“Then one of the seven angels who had the seven bowls full of the seven last plagues came and spoke with me, saying, ‘Come here, I will show you the bride, the wife of the Lamb’” (Revelation 21:9 NAS).
What follows in the text, what the angel showed John, is perhaps to me the most mysterious of any of the Biblical accounts. And I am not alone in this sentiment. When the Apostle Paul was speaking on the theme of husbands and brides and in referring to them, he said, “This mystery is great, but I am speaking with reference to Christ and the church” (Ephesians 5:32, NAS).
By using the word mystery, Paul did not mean it and I do not mean it in the sense in which we usually think of a mystery. To us, a mystery is Sherlock Holms or Colombo putting many seemingly insignificant clues together to solve something that was before unknown. The clues were always there, it just took someone with a superior power of observation and reasoning to put them all together.
That is not exactly the sense of a mystery in the Bible. In the Bible, mystery (mustērion) is a word that conveys the idea of one closing his mouth. (From mueō – shut the mouth). It means that there are many things concerning what John was shown about the bride of Christ that are not yet told to us. There are many things about all of this that are not yet revealed. We do not yet have enough information to really understand what John saw, nor did he have the words to communicate properly and fully what angels showed him.
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Although we may not have sufficient clues to solve the case, it is not as if we have no clues at all about which John was shown. In various parts of the Bible, we are given snatches of information about the bride of Christ. However, even the clues themselves are mysterious and may not add a great deal to our enlightenment.
The aforementioned writing of Paul in the book of Ephesians is a good example of this. The main subject of his writing was not really the bride of Christ at all, but marital advice for husbands and wives. However, this marital advice goes beyond what we would usually consider the purpose of marriage counseling. It is not only given so that the marriage and the home will be a happy one. His advice is also given for the purpose of demonstrating that a Christian marriage should correctly represent the relationship between Christ and the church.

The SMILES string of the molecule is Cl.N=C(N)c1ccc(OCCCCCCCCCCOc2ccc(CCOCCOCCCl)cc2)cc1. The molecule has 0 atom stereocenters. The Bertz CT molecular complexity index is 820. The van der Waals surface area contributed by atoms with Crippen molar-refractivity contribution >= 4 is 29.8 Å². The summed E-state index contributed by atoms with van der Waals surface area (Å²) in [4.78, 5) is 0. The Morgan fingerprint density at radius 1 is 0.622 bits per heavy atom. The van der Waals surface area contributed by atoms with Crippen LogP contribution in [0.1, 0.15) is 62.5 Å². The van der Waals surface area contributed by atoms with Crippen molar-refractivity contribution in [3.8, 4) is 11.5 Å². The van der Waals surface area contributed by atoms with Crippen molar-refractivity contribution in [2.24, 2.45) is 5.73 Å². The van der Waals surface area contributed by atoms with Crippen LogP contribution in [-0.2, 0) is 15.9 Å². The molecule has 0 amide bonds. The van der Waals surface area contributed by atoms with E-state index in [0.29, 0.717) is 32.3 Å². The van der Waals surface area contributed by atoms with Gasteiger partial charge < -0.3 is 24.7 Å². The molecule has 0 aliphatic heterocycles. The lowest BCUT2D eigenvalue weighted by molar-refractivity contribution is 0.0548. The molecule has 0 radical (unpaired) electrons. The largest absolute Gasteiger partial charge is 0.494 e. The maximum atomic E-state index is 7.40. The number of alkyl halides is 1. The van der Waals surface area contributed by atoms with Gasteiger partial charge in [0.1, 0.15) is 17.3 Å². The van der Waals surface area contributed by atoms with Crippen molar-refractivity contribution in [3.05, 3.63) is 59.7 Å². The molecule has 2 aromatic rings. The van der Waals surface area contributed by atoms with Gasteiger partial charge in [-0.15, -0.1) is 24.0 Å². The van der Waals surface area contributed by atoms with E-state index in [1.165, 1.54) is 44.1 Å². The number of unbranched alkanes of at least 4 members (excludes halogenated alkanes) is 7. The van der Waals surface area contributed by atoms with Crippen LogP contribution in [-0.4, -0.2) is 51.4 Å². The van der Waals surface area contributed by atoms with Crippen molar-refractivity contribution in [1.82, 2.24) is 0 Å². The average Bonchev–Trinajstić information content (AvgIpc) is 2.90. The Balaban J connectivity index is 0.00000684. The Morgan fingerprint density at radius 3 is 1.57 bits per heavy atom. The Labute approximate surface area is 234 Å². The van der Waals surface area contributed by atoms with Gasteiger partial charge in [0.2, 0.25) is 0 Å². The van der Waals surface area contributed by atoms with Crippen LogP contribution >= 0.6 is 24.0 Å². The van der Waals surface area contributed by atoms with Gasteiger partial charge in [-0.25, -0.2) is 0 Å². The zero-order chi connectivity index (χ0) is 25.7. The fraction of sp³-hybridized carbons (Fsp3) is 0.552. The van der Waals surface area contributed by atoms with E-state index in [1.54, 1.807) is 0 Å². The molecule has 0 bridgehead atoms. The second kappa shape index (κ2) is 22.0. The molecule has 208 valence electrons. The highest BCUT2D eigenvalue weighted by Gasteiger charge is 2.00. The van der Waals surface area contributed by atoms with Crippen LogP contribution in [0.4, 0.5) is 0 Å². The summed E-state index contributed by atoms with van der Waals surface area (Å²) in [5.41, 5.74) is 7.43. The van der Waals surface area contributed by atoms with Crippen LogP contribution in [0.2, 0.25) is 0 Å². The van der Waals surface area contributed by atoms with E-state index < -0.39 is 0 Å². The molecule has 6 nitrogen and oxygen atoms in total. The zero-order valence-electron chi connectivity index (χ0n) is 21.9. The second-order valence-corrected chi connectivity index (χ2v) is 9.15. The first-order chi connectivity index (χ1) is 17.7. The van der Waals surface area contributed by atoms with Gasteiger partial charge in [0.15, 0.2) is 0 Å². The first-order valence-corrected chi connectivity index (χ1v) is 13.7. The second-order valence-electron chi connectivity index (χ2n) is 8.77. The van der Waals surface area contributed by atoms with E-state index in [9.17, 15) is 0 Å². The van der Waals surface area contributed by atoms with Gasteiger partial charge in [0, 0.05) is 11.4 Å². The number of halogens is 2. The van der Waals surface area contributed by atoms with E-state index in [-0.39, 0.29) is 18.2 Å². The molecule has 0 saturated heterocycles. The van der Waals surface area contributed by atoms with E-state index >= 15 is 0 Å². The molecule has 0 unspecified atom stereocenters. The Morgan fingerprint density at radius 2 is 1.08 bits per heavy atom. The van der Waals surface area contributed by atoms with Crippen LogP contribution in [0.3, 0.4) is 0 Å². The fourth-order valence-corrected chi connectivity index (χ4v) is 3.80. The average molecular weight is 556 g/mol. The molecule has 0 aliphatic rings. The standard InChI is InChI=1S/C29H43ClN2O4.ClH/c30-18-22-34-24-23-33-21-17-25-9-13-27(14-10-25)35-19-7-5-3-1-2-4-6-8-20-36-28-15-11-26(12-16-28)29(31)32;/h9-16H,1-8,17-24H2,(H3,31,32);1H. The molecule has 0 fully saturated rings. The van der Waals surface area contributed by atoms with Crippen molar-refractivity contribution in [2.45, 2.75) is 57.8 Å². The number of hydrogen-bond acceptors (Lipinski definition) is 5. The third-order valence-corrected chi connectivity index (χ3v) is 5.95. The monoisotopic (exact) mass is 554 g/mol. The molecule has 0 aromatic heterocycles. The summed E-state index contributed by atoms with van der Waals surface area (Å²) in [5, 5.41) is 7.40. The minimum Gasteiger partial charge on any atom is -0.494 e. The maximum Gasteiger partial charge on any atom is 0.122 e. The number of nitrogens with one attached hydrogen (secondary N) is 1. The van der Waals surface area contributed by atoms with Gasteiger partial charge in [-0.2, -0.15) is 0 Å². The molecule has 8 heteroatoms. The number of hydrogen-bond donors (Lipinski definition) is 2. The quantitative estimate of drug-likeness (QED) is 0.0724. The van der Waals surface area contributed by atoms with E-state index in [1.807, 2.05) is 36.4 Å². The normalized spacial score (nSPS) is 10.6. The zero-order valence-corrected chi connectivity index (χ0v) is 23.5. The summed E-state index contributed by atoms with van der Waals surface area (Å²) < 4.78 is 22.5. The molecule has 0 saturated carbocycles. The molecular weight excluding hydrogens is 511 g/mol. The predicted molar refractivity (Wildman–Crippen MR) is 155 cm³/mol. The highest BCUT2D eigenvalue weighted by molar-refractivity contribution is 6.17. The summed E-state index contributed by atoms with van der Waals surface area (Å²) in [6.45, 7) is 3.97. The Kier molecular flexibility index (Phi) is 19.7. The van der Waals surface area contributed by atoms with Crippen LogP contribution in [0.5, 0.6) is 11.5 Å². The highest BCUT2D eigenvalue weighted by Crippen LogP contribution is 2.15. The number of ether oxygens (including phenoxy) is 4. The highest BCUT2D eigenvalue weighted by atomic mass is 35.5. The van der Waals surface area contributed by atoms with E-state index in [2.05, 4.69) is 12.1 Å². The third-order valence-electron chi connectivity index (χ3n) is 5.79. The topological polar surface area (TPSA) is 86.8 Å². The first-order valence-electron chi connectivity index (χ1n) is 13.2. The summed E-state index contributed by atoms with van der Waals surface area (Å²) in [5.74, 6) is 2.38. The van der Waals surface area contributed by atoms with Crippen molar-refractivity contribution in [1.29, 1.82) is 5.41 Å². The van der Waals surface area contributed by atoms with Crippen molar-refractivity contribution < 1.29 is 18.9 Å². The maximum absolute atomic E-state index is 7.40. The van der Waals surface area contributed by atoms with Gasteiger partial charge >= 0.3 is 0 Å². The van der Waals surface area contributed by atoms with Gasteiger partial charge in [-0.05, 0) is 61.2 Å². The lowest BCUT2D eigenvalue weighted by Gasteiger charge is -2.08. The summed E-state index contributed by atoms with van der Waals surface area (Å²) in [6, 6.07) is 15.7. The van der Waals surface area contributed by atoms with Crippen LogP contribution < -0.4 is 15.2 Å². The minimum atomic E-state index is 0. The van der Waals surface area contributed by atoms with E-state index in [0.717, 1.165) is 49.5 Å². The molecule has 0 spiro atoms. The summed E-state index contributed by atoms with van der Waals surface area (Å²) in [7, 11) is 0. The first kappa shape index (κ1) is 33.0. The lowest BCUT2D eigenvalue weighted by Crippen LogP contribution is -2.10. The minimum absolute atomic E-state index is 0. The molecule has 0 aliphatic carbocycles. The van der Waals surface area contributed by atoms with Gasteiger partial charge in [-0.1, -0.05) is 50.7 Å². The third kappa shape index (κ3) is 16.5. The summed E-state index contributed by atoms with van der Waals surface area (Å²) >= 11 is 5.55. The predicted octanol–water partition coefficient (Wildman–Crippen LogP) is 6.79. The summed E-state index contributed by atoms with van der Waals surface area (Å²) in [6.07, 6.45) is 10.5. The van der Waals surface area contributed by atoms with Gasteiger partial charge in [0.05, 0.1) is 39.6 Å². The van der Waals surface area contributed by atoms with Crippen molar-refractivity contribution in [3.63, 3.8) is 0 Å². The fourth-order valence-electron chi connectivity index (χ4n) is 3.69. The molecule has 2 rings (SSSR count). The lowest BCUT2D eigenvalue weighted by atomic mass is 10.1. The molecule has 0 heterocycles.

As a matter of fact, Paul refers back to the very early days of creation and the union of Adam and Eve. At that time God gave some guidelines for marriage: “For this reason a man shall leave his Father and Mother and shall be joined to his wife, and the two shall become one flesh” (Genesis 2:24).
In more ways that we know, the union of a man and a women in marriage is a representation of the relationship that Christ has with his church, that is to say, with his people. Among the important aspects of marriage pointed out by Paul is that the husband should shoulder the responsibility of being the head in the marriage relationship. The wives, for their own benefit as well as for the benefit of the marriage, should allow the husband to have this responsibility in their relationship.
Responsibility is a vital aspect in this relationship. If the husband fulfills this well, all other aspects of the marriage usually will fall into place. Paul uses the words “to nourish and to cherish” when he speaks of how a husband is to treat his wife. This is a relationship of love, and one, as Paul says, that is given in reference to Christ and his church.